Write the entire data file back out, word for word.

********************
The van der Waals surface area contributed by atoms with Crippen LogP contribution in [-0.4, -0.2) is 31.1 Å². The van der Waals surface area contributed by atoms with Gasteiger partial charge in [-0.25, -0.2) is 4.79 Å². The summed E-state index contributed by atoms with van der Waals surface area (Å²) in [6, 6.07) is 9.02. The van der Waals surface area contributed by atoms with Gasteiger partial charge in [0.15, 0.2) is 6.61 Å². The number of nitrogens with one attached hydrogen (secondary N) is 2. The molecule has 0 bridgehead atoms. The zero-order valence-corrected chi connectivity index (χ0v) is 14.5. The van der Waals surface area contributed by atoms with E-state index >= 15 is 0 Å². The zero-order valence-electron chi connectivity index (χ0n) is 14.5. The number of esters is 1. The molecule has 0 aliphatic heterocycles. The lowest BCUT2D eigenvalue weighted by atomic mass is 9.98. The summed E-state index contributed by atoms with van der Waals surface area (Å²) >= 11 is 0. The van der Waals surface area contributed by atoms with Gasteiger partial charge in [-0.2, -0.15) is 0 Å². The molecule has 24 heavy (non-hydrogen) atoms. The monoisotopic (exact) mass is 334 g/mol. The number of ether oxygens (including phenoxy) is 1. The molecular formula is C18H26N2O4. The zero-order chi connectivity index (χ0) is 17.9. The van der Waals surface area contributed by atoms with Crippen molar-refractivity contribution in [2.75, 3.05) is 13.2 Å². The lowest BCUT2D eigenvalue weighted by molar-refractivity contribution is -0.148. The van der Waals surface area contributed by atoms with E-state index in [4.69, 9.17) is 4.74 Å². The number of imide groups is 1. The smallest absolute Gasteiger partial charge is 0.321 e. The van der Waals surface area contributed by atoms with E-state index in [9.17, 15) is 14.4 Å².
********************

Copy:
The van der Waals surface area contributed by atoms with Crippen LogP contribution in [-0.4, -0.2) is 31.1 Å². The van der Waals surface area contributed by atoms with Gasteiger partial charge in [-0.25, -0.2) is 4.79 Å². The summed E-state index contributed by atoms with van der Waals surface area (Å²) in [6, 6.07) is 9.02. The van der Waals surface area contributed by atoms with Gasteiger partial charge in [0.15, 0.2) is 6.61 Å². The number of nitrogens with one attached hydrogen (secondary N) is 2. The molecule has 0 bridgehead atoms. The zero-order valence-corrected chi connectivity index (χ0v) is 14.5. The van der Waals surface area contributed by atoms with E-state index >= 15 is 0 Å². The zero-order valence-electron chi connectivity index (χ0n) is 14.5. The number of esters is 1. The molecule has 0 aliphatic heterocycles. The lowest BCUT2D eigenvalue weighted by atomic mass is 9.98. The summed E-state index contributed by atoms with van der Waals surface area (Å²) >= 11 is 0. The van der Waals surface area contributed by atoms with Gasteiger partial charge in [-0.2, -0.15) is 0 Å². The molecule has 24 heavy (non-hydrogen) atoms. The monoisotopic (exact) mass is 334 g/mol. The number of ether oxygens (including phenoxy) is 1. The molecular formula is C18H26N2O4. The zero-order chi connectivity index (χ0) is 17.9. The van der Waals surface area contributed by atoms with Crippen molar-refractivity contribution in [2.75, 3.05) is 13.2 Å². The lowest BCUT2D eigenvalue weighted by molar-refractivity contribution is -0.148. The van der Waals surface area contributed by atoms with E-state index in [4.69, 9.17) is 4.74 Å². The number of imide groups is 1. The smallest absolute Gasteiger partial charge is 0.321 e. The van der Waals surface area contributed by atoms with E-state index in [9.17, 15) is 14.4 Å².